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Glossary

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You are welcome to use the glossary below however please be aware it is still subject to verification and checking.




A B C D E F G H I J K L M N O P Q R S T U V W X Y Z

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Active ingredients: The ingredients contained in any formula that give the desired physiological effect ie. The components in a moisturising cream that improves the moisture content of the skin.

Adrenal glands: two organs situated one upon the upper end of each kidney. Stresses of modern life can exhaust the glands.

Acidophilus: A friendly bacteria found in the digestive system which combats the activities of invading micro-organisms associated with food poisoning and other infections.

AcidoAlphaHydroxyl Ceramides: Extract from sunflowers. A lipid that strengthens the skin's capacity to retain moisture, thereby supporting and sustaining skin's youthful smoothness and softness.

Acupuncture: A traditional Chinese treatment for relieving ills of the body by inserting needles into meridians. Acupuncture in our Glasgow Clinic

Acute: A short sharp crisis of rapid onset.

Adaptogen: A substance that helps the body to "adapt" to a new stress or strain by stimulating the body's own defensive mechanism.

Aetiology: a term denoting the cause or origin of a specific disease.

Agar-agar: gelling agent made from seaweed.

Algae: a seaweed

Alginate: Gelatinous substance obtained from seaweed and used as an emulsifier and thickening agent.

Alkalis: Substances with a pH above 7. Often used as neutralisers in cosmetics and toiletries.

Alkaloids: basic organic substances, usually vegetable in origin and having an alkaline reaction. Like alkalis they combine with acids to form salts. Some are toxic, insoluble in water.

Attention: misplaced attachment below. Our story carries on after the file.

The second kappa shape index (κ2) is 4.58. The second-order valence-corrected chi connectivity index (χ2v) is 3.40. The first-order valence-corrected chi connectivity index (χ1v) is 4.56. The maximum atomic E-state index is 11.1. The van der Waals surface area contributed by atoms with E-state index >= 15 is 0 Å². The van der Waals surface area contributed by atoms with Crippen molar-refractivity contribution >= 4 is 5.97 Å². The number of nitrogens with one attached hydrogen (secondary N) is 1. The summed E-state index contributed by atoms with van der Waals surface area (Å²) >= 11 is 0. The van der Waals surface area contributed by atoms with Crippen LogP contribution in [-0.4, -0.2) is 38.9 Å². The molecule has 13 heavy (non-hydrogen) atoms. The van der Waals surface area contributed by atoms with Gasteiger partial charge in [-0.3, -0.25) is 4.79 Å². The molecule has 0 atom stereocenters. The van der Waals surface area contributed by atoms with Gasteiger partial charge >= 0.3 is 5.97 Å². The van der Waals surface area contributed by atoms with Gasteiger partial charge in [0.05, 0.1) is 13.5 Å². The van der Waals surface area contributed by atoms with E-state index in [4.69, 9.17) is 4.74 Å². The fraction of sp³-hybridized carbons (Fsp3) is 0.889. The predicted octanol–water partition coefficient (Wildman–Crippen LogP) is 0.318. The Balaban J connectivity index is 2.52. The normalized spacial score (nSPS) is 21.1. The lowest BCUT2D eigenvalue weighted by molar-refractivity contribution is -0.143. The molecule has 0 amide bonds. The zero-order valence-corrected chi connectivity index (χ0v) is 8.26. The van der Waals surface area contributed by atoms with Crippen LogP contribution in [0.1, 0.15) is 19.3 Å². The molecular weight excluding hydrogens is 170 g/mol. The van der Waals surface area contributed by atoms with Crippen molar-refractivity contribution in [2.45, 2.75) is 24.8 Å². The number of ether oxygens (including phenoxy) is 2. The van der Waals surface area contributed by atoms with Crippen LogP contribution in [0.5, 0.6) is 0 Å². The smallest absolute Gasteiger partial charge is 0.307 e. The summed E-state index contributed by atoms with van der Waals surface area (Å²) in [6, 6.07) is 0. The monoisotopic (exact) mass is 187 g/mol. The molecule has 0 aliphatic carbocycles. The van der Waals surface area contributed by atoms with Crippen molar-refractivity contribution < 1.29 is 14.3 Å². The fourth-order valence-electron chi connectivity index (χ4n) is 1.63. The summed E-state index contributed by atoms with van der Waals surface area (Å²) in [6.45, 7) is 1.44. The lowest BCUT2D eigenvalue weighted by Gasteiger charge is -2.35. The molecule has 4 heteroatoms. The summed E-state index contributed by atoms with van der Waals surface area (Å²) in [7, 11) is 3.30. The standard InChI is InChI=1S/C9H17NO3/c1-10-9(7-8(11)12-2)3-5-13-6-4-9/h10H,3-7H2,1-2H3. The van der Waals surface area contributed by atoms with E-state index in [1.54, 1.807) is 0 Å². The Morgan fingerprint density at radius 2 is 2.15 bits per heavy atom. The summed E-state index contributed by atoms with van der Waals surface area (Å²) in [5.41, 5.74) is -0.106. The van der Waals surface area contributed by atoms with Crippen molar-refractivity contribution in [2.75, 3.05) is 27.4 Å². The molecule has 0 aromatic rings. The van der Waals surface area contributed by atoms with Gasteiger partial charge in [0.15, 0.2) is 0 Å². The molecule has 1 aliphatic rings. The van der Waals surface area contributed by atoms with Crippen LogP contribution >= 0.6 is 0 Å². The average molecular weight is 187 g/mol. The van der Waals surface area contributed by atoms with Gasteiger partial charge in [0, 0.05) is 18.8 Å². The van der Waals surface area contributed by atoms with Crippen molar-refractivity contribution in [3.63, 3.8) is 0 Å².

Aloe Vera Extract: Effective healing agent and rich emollient. Used to counteract wrinkles, it is soothing and moisturizing.

Alteratives: Medicines that alter the process of nutrition, restoring in some unknown way the normal functions of an organ or system.

Allergy: Hypersensitivity to a foreign protein which produces a violent reaction eg. Hayfever, asthma, irritable bowel.

Allopathy: Conventional medicine.

Amenorrhoea: Suppression or normal menstrual flow during the time of life when it should occur.

Amino acids: Group of compounds containing both the carboxyl and the amino groups. They are the building blocks of proteins and are essential for the maintenance of the body.

Amphoteric: A normaliser "improve apparently contradictory symptoms".

Analgesics, pain relievers, anodynes: Herbs taken orally for relief of mild pain

Anaphrodisiac: a herb that reduces excess sexual desire.

Antacids: Remedies that correct effects of stomach acid and relieve indigestion.

Antigens: substances, usually harmful, that when entering the body stimulate the immune system to produce antibodies.

Antibacterial: Any agent or process that inhibits the growth and reproduction of bacteria

Antibody: a substance prepared in the body for the purpose of withstanding infection by viruses, bacteria and other organisms.

Anti-catarrhals: agents that reduce the production of mucus.

Antifungals: herbs that destroy fungi as in the treatment of thrush, candida etc.

Antihistamines: agents that arrest production of histamine and which are useful in allergic conditions.

Annato: a natural colourant derived from the seeds of a tropical tree.

Anthelmintics: Anti parasite.

Anthoposophical medicine: Holistic medicine based on the work of Dr Rudolf Steiner.

Antilithics: agents used for elimination or dissolution of stone or gravel in bladder or kidney problems.

Anti-neoplastics: herbs that prevent formation or destroy tumour cells

Anti-pruritics: agents to relieve intense itching.

Anti-spasmodics: agents for relief of muscular cramps, spasm or mild pain.

Anti-tussives: herbs that reduce cough severity, ease expectoration and clear the lungs.

Antioxidants: Substances that prevent the formation of free radicals which cause the oxidative deterioration that causes rancidity in oils or fats and also premature ageing. Natural sources include vitamins A, C and E.

Aperient: laxative

Aqueous coating:a natural water and vegetable cellulose coating which can be used as a coating to enhance tablet disintegration and dissolution.

Ascorbic acid: The chemical name for vitamin c.

Astringents: Products that cause a tightening and contractions of the skin tissues, generally used to tone skin and close pores. Can also arrest heavy bleeding.

Avocado Oil: Has excellent penetrating qualities, softens and regenerates skin. This emollient is valued for its high lipid and Vitamin A, D and C components.

Ayurveda Medicine: System of sacred medicine originating from Ancient India, dating from 1000 to 3000BC.